We’re more likely to punish wrongdoing as a third party to a non-violent offense than when we’re victimized by it, according to a new study by NYU psychology researchers. The findings may offer insights into how juries differ from plaintiffs in seeking to restore justice.
Their study, conducted in the laboratory of NYU Professor Elizabeth Phelps, also shows that victims, rather than seeking to punish an offender, instead seek to restore what they’ve lost.
“In our legal system, individuals are presented with the option to punish the transgressor or not, but such a narrow choice set may fail to capture alternative preferences for restoring justice,” observes Oriel FeldmanHall, the study’s lead author and a post-doctoral fellow in NYU’s Department of Psychology. “In this study we show that victims actually prefer other forms of justice restoration, such as compensation to the victim, rather than punishment of the transgressor.”
“These results differ from the majority of findings on social punishment,” adds co-author Jay Van Bavel, a professor in NYU’s Department of Psychology. “Notably, they show that third parties make decisions on justice that are at odds with the wishes of victims.”
The study was based on a series of experiments that employed a variation of “the Ultimatum Game,” a common method used in psychology and economic research that gauges how people respond to unfair monetary offers. In the first set of experiments, composed of more than 100 subjects, Player A proposes a division of a $10 pie with Player B, who can respond to the proposition in one of the following ways: accepting the proposal; punishing Player A by reducing that player’s amount in a counteroffer; equally splitting the pie so that both players get half; compensating Player B so that Player B’s payout matches Player A’s payout; or reversing the proposed split—the severest form of punishment if Player A has originally proposed an unfair division.
The results from this experiment showed that Player B was most likely to choose the “compensate” option—rather than either of the “punishment” choices (punish or reverse)—even when Player A offered a highly unfair split of $9/$1.
These findings showed that when given a choice people actually prefer compensation to punishment when they think they have been wronged.
An additional experiment, however, yielded notably different outcomes. In it, a third party, Player C, observed the game waged by Players A and B. These participants were asked to make decisions on behalf of another player such that payoffs would be paid to Players A and B and not to themselves. In this experiment, Player C, when responding to unfair offers, selected “reverse”—the option that both compensates Player B and punishes Player A—significantly more often than Player Bs did for themselves. In other words, participants did not show preferences for punishing Player A when directly affected by a fairness violation (i.e., as a second party), but when observing a fairness violation targeted at another (i.e., as a third party), participants significantly increased their retributive responding.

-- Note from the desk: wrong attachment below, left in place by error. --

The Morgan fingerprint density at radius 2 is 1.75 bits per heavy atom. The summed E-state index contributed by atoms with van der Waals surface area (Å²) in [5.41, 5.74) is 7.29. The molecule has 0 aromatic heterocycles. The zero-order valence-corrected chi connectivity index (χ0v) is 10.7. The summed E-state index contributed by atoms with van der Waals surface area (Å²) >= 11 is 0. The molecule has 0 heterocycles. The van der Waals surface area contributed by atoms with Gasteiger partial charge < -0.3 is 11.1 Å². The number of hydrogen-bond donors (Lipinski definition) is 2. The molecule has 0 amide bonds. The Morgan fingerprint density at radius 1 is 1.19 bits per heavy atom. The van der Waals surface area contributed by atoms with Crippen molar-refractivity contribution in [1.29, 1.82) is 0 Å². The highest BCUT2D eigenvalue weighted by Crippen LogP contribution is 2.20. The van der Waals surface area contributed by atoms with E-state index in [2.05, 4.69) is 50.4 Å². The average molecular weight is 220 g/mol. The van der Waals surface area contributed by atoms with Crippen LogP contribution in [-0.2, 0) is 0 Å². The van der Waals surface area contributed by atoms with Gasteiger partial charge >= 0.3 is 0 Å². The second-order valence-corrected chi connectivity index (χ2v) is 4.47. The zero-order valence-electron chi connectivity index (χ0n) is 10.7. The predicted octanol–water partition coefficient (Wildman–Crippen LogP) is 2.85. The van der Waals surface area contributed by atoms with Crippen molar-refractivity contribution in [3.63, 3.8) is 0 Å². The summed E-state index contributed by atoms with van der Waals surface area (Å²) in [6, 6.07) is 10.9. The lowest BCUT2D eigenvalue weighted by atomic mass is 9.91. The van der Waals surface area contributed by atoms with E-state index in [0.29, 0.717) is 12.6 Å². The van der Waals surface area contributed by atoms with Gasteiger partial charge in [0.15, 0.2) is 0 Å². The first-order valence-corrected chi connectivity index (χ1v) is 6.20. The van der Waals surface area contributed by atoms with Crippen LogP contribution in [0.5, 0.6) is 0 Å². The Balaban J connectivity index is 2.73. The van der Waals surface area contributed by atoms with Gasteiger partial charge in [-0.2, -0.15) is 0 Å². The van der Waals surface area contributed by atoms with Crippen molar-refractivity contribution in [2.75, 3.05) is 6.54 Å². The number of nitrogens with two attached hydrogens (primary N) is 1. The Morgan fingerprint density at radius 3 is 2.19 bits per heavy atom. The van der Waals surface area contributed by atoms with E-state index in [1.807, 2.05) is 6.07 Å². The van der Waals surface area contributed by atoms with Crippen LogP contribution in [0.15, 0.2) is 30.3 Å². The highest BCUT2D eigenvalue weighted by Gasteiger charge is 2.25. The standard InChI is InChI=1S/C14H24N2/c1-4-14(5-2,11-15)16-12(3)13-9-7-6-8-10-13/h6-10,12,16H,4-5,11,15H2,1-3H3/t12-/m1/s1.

The researchers conducted a final series of experiments involving more than 500 participants who adopted, at various times, both the Player B role (personally affected) and the Player C role (acting on behalf of another player). As before, when subjects were in the Player B role, they showed strong preferences to “compensate”—even when Player A’s offers became increasingly unfair (e.g., a 9/1 split).
Yet, when adopting the Player C role, participants changed their response, choosing to apply the harshest form of punishment to the transgressor, demonstrating that people respond differently depending on whether they have been directly affected by a fairness violation, or are observing another person. People show little desire to punish the transgressor when directly affected, however, when deciding to restore justice on behalf of another people become highly punitive, applying the harshest form of punishment.
The study’s other authors included Peter Sokol-Hessner, a post-doctoral fellow in NYU’s Department of Psychology and Center for Neural Science.
The research was supported by a grant from the National Institute of Aging.